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Ace your understanding Tennis elbow explained - Blog banner image (1)
Megan Li14 May 20243 min read

Ace your understanding: Tennis elbow explained

Today, we want to shed some light on a condition that’s more common than you might think, especially in Singapore with its thriving tennis community, and that’s tennis elbow. This condition can cause significant discomfort and inconvenience for both new and seasoned tennis players, so we want to help you understand what causes it, how to treat it, and why seeking professional help is important for a full recovery.

(A big thank you to Megan, Senior Physiotherapist at our Orchard Clinic, for her expert opinion on this uncomfortable condition!)

The condition

Tennis elbow (or lateral epicondylitis), is a condition that affects the wrist extensors. These are a group of muscles located on the underside of the forearm that work together to extend or straighten the wrist joint. They play a crucial role in activities such as typing, lifting objects, and, of course, performing sports movements.

Contrary to the condition’s namesake, tennis elbow affects more than just tennis players. It can occur in anyone engaging in repetitive activities that strain the forearm muscles and tendons. Having said that, playing tennis is a common cause of the condition as the sport relies on heavy repetition of movements like backhand strokes. This is made worse when using poor technique, excessive wrist extension, or gripping the racquet too tightly.

The causes and symptoms

Tennis Elbow Image

While tennis elbow is typically characterised by pain and discomfort in the wrist, pain in the wrist does not always signify tennis elbow. Similar symptoms can arise from a variety of conditions that affect the elbow and forearm.

The condition is not just an inflammatory condition but a combination of tendon degeneration and disruption caused by repetitive stress and strain on the tendons involved in gripping, lifting, or even typing. Over time, this strain leads to micro-tears and structural changes to the tendons. When this occurs, individuals will commonly experience pain and tenderness on the outer part of the elbow, where the tendons attach to the bone.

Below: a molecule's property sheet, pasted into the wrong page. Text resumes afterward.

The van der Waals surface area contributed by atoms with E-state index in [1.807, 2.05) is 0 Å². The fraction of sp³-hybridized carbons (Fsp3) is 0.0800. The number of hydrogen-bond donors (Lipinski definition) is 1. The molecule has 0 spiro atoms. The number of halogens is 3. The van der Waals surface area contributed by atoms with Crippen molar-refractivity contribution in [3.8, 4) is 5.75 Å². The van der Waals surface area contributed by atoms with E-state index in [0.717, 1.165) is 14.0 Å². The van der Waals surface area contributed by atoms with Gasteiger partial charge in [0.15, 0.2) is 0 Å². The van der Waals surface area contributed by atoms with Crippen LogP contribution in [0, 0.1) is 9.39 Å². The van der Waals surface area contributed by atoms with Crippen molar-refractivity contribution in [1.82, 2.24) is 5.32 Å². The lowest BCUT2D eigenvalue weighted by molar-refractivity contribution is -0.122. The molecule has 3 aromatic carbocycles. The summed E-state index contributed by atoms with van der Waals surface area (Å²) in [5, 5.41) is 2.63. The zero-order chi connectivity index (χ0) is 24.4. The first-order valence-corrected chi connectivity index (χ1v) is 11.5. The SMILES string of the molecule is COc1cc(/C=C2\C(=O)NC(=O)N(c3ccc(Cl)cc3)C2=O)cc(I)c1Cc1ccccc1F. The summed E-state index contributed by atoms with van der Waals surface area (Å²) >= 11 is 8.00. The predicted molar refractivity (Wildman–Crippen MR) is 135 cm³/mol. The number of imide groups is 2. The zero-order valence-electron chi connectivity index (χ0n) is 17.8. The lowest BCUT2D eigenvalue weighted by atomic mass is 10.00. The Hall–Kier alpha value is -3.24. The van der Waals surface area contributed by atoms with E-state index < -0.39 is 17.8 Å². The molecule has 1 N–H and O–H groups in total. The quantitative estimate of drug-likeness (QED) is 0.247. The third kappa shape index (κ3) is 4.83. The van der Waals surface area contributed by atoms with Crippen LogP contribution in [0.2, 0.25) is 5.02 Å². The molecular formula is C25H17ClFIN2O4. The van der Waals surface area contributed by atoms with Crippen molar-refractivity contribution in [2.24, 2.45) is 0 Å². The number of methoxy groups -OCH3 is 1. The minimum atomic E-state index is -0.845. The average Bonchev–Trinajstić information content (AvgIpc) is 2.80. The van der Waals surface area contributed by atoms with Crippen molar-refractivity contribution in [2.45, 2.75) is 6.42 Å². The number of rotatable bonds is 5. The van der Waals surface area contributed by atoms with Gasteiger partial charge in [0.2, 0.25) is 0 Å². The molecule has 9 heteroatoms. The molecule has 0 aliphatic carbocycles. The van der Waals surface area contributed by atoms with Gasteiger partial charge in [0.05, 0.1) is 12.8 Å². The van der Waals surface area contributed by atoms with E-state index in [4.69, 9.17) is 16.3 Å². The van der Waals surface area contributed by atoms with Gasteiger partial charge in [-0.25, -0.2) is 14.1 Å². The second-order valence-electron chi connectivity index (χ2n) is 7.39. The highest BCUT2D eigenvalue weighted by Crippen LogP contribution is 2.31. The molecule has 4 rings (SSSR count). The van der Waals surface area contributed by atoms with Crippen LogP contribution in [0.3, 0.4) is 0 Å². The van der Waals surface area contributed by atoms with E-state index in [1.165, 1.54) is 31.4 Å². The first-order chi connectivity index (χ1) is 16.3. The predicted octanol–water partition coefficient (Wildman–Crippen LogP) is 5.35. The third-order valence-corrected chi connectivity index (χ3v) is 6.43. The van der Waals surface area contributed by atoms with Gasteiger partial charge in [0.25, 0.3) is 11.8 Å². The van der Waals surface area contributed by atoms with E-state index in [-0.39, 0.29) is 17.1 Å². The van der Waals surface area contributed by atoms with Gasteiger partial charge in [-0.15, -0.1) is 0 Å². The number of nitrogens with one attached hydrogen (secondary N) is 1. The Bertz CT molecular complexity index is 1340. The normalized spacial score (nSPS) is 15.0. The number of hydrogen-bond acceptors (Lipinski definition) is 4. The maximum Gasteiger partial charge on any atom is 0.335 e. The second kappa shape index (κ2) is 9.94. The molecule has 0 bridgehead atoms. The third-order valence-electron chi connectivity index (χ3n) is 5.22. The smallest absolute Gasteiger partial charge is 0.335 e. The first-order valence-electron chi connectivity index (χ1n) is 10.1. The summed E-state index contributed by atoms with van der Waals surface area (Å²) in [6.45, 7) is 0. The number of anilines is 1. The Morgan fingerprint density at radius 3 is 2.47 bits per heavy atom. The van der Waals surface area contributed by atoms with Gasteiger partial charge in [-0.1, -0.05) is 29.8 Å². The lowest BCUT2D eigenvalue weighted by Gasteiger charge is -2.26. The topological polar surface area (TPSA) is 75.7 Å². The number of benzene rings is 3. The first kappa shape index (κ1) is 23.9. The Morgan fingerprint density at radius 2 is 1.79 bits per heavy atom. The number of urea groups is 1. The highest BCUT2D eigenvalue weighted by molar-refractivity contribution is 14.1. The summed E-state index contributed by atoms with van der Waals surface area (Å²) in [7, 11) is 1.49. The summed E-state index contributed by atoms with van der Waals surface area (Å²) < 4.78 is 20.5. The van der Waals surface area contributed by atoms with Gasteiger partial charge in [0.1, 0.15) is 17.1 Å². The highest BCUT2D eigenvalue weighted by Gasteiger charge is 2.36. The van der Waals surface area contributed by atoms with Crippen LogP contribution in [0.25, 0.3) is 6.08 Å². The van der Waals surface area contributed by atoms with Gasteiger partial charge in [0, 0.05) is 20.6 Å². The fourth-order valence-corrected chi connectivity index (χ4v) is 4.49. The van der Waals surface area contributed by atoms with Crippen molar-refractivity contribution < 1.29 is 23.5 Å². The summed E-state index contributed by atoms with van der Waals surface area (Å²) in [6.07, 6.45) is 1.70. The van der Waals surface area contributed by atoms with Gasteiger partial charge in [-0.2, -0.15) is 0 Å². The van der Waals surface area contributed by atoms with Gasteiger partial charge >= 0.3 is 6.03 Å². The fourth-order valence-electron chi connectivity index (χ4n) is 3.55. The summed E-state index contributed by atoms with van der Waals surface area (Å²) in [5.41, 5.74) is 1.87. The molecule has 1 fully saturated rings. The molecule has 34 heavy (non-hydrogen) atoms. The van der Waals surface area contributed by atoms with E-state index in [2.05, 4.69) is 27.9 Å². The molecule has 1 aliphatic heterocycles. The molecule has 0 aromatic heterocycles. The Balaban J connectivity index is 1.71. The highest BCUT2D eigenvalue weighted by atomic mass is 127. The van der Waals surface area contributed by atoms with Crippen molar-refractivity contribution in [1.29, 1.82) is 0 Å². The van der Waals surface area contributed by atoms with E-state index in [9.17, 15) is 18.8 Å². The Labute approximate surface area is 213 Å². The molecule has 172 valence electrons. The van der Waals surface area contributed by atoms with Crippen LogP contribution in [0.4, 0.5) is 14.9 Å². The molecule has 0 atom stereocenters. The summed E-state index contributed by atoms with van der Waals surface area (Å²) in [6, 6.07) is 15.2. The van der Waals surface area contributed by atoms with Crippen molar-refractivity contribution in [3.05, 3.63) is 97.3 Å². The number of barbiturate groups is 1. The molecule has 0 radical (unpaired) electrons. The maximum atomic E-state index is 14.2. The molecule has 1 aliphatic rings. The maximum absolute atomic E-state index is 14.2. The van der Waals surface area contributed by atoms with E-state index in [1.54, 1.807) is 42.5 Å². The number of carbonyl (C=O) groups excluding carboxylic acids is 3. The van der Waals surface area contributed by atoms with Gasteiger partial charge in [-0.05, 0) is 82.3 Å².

While we always recommend consulting with a physiotherapist or qualified fitness professional at the start of a new muscular training programme, here are some of our favourite exercises to help strengthen the wrist extensors that you can integrate into your routine.

Reverse wrist curl (2–3 sets of 10–15 reps)

  1. Sit or stand with your forearm resting on the edge of a table or your thigh.
  2. While holding a light dumbbell in your hand with your palm facing down, slowly curl your wrist upward, bringing the weight towards you.
  3. Slowly lower the weight back to the starting position.

Rubber band extension (2–3 sets of 10–15 reps)

  1. Position a rubber band or resistance band around your fingers and thumb.
  2. Spread your fingers apart against the resistance of the band.
  3. Hold for 2–3 seconds, then release.

Ball squeeze (2–3 sets of 10–15 reps)

  1. Hold a stress or tennis ball in your hand.
  2. Squeeze the ball for 2–3 seconds as hard as you can, then release.


Treatment for tennis elbow aims to alleviate pain, encourage healing, and restore as much function as possible. Physiotherapy plays an important role in the treatment process as it provides a variety of methods, such as massage and joint mobilisation, to relieve pain and improve the health of the affected area.

Exercise prescription is crucial for restoring function, particularly when overseen by a qualified fitness professional with expertise in the condition. Optimal movements focus on enhancing forearm muscle and tendon strength while improving flexibility and stability in the elbow joint.

If the condition stems from daily activities like typing, an ergonomic evaluation and adjustments are recommended to mitigate the risk of recurrence.

Seek professional help

If you’re suffering from tennis elbow, you should seek professional help from a qualified professional. They can provide you with a comprehensive assessment of your condition, an accurate diagnosis, and prescribe a personalised treatment plan to address your specific needs. Delaying treatment or attempting to self-treat tennis elbow can lead to a prolonged recovery time and increase the risk of complications. You will save yourself time and stress tomorrow if you choose the right intervention today.

Get in touch with us if you need help so we can connect you with our team of experienced physiotherapists. They’re here and ready to provide the support and guidance you need to overcome your challenges and help you return to your normal activities with confidence.

Once you've regained full function, we also recommend seeking professional coaching to ensure your backhands minimise the risk of recurrence. Our range of tennis programs at Savitar Tennis Centre, City Hall, is dedicated to improving your technique, amplifying enjoyment, and nurturing a lasting love for tennis.


Megan Li

Megan is a registered physiotherapist (Hong Kong, Singapore). Most of her career spanned for sports injury management and prevention, also enhancing performance to elite athletes. The athletes she supported are the delegates and medalists from the Olympic Games, Paralympic Games, Commonwealth Games, Asian Games, South East Asian Games, East Asian Games, to name but a few.